Patentability Requirement– Novelty

One of the requirements for receiving a patent on an idea is that the idea must be novel, or new.  This requirement is found at 35 U.S.C. 102.  In general, the novelty patent requirement means that the idea as claimed in the claims of a patent application is not found in a single reference that pre-dates the date of filing of the patent application.  A reference is considered as “anticipating” an invention as claimed if the reference has all of the elements, either expressly or inherently, of the invention as claimed.  If the invention is novel, it has one or more elements or a combination of elements that is/are not found in a single prior art reference.

The Manual of Patent Examination and Procedure (or MPEP as it is commonly called by patent attorneys and practitioners) states that “[a] claim is anticipated only if each and every element as set forth in the claim is found, either expressly or inherently described, in a single prior art reference.”  See MPEP 2131.  In order to overcome a novelty patent rejection, typically an inventor must show that each element found in his or her patent application claims is not found in the single reference cited by the patent examiner.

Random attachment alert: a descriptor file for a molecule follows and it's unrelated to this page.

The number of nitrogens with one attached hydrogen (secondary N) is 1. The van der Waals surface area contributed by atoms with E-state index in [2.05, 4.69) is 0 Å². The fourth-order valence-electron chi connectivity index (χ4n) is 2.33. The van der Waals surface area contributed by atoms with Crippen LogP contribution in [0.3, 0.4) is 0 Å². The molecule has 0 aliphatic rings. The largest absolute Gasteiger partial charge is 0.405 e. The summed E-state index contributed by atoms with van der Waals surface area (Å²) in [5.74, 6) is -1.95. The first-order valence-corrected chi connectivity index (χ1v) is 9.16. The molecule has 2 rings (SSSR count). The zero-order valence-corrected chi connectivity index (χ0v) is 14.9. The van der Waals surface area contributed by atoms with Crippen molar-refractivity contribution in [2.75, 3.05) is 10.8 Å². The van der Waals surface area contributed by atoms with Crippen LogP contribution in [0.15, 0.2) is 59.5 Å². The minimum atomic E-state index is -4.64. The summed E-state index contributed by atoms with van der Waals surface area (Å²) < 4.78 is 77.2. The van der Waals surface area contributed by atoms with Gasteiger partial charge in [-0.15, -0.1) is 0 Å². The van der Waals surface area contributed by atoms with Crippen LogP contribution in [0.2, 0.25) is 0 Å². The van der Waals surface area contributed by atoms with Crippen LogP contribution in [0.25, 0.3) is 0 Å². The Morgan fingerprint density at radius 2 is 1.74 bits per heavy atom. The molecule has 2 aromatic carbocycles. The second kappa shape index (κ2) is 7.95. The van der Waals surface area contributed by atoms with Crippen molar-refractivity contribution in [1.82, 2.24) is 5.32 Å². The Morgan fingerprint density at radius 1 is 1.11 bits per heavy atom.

Typically a patent search performed by a patent attorney will provide you with an accurate  opinion on whether or not your invention is novel and the potential for obtaining a patent from any patent application you file.